He says that since we have never before declared the opiate epidemic a national health emergency that how it will be addressed following Trump’s declaration is to be determined and he doesn’t know the overall impact it will have.

But, he said, the declaration “will cast a brighter light on the issue and bring much needed resources to the problem.”

“I hope to see partisan politics put away so we can see that the biggest killer of those 18-64 addressed,” Hardesty said. “Don’t make this a political issue, make it a humanity issue.”

Hardesty said it’s important to remember that for every person with an opiate addiction, there’s a family attached to that. While there isn’t much hands on the average person can do to help in the epidemic, Hardesty says the most important thing people on the street can do is to promote awareness and advocacy for treatment in a clinical environment.

Additionally, while he says he does not support drug use for obvious reasons, he recommends that if people are around someone with an opiate misusing lifestyle that they have Narcan, the opiate reversal agent, on hand in case of an overdose, as it is available over the counter.

When motor vehicles were the No. 1 killer in America, the government required people wear seatbelts and manufacturers started to build safer cars, Hardesty said. “Now we have another No. 1 killer in the area … and we need to deep dive and look at what is going on in the opioid epidemic today,” he said.

While he says he doesn’t know what resources will be made available to the health care community or the direct way the declaration will impact the crisis, Hardesty said it is the first step by this administration to tackle the problem and a much bigger step than has been taken in the past.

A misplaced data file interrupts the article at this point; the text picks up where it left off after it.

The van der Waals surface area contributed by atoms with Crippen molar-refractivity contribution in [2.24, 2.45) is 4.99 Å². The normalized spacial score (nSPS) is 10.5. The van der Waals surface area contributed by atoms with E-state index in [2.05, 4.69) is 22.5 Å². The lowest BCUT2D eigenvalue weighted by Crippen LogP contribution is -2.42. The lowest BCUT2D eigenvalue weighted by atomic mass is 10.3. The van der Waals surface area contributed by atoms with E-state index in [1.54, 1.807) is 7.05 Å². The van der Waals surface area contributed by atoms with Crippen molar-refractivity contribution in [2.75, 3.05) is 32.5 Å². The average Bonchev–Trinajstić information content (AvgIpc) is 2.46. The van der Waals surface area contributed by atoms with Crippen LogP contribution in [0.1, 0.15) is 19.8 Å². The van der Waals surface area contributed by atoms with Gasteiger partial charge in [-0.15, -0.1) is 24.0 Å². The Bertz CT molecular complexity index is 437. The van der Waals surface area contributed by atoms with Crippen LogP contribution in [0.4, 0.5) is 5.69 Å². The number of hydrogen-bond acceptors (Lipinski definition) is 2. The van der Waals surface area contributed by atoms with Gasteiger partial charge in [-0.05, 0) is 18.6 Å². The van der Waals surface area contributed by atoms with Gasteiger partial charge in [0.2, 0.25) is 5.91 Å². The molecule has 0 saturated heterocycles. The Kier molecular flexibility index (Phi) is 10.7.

Hardesty says that while we still don’t know why some people become addicted and others don’t, the opiate epidemic crosses all socioeconomic, gender, age, and other demographics. He says he hopes that with the increased awareness of the issue comes action and empowerment to do more on the part of the healthcare community.

“I would hope this convinces people to [act] on this in a real way instead of just pay it lip service,” he said.

Hardesty also spoke to the press about how Texas Health Resources provides additional support for those dealing with behavioral health issues such as opioid and alcohol addiction.

Two weeks ago the hospital opened the Texas Health Recovery and Wellness Center in Mansfield to help tackle this issue.

The center has 80 beds for in-patient substance abuse treatment that typically lasts anywhere from one week to 30 days.

Patients must choose to voluntarily be checked into the center, the only exception being court-ordered detox or rehab.

Overall, the THR system has a total of 330 in-patient psychiatric beds which are suitable for substance abuse and detox needs.

“The services at THR are well poised to help with this problem for patients that have an addiction and are wanting to change their ways, get off the medications and go through a detoxification program.”

– The Associated Press contributed to this report.